Collection Description and Overview
Welcome to the Special Collections Women’s Studies page. In order to support the multidisciplinary field of Women’s Studies at University of Wisconsin-Milwaukee, the Department of Special Collections at Golda Meir Library collects, preserves, and makes accessible published primary source materials that document women’s experience, feminism and women’s history. In cooperation with the library’s other collections, especially with the UWM Archives, the collecting area emphasizes social, political, economic, sexual, and civil rights struggles of women nationally and internationally. These materials also preserve the history of women’s creative and intellectual activity, from “character and life conduct” manuals in the mid-18th and early 19th centuries to American feminisms in the 1960s and 1980s.
Collection materials document diverse perspectives on a vast array of topics in American women’s history from the 18th century to present. From early women authors and prescriptive writing on the position of women in society, to female education, domesticity, and civic duty, women in the private sphere sought to shape and change gender relations. Suffragists of the “woman movement,” clubwomen, abolitionists and civic reformers sought to change public conditions for women and children throughout the 19th century. After the vote was won in 1920, women continued their political activism in peace and labor movements, Prohibition, prostitution and other Progressive-era reform on the status of women. The history of women’s social, educational and employment reform can be found in organizational publications, such as that of the Task Force on the Status of Women and the National Organization for Women. The so-called "second wave" of feminism in the 1960s and 1970s expanded publications by and for women exponentially, and our collection reflects this with a variety of periodicals, art, poetry, and women's liberation writing. Women of color and lesbian historical experience is documented from the 1960s to present.
History of American Nursing Collection
Historically a women's profession, this collection documents the history of the nursing field from its origins in the United States during the Civil War to present day. Areas of concentration include early technical skills and general nursing care; the legal and ethical aspects of nursing and its development; obstetrics and pediatrics; community health; nursing education; nursing and the military; Wisconsin and Milwaukee area history (particularly hospital nursing programs and the Lutheran Deaconess movement). The collection compliments nursing collections in the UWM Archives, including the Papers of Helen Creighton, Distinguished Professor of Nursing at UWM and a pioneer in nursing law, and the records of Milwaukee's St. Mary's School of Nursing, 1894-1969. The library also holds a complete microfilm set of the Adelaide Nutting Historical Nursing Collection. For information, see our online nursing exhibit or contact us at firstname.lastname@example.org.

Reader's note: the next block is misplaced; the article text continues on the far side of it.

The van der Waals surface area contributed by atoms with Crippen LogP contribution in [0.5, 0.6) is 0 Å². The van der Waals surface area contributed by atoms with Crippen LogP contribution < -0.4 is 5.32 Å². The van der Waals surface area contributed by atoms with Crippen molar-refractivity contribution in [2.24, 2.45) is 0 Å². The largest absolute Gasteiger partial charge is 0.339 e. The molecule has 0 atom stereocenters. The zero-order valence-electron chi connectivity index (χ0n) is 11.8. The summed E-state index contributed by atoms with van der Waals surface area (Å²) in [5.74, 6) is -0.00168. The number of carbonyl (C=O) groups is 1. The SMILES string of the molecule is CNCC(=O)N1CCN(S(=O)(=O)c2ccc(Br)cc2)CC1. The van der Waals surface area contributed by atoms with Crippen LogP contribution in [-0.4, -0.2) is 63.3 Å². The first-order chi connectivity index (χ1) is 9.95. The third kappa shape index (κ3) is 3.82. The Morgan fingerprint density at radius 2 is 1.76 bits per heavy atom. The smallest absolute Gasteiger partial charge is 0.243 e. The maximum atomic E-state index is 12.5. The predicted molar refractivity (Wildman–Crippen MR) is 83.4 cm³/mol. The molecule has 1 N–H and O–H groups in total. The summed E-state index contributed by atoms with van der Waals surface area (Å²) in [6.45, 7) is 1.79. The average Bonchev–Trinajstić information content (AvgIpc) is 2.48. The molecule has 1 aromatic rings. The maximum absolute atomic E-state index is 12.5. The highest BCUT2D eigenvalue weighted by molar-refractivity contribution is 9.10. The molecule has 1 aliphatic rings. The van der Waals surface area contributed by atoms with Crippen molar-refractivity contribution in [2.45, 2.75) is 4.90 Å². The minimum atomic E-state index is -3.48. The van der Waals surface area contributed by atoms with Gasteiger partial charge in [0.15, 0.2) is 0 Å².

Fromkin Collection of Social Justice
Much of the historical materials by and about women before the modern period, approximately 1920, can be found in our Fromkin Collection as a part of the broader struggle for social justice. First-wave feminist issues such as abolition, coeducation, suffrage, child-labor, birth control, and "civic housekeeping" are represented, as well as the anti-suffragist and white-supremacist Klan backlash at the turn of the 20th century. After 1920, socialist and communist women's history, and the struggle for working women's rights, can be found in Fromkin. Socialist response to "The Woman Questions" came during a period when feminism was in "the doldrums," and radical women kept sexism and sexual discrimination on the forefront of party and movement agendas. For more information, please visit the Fromkin Collection website.
Accessing Our CollectionOur collection is non-circulating, but may be viewed in our secured reading area, Monday through Friday, 10:00am to 5:00pm. For more information about Special Collections, materials accessibility and use, visit our departmental homepage. The Women's Studies collection is developed through gift and purchase. Please see our collection development policy for more information.
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Last edited on Friday, Jan. 20, 2006.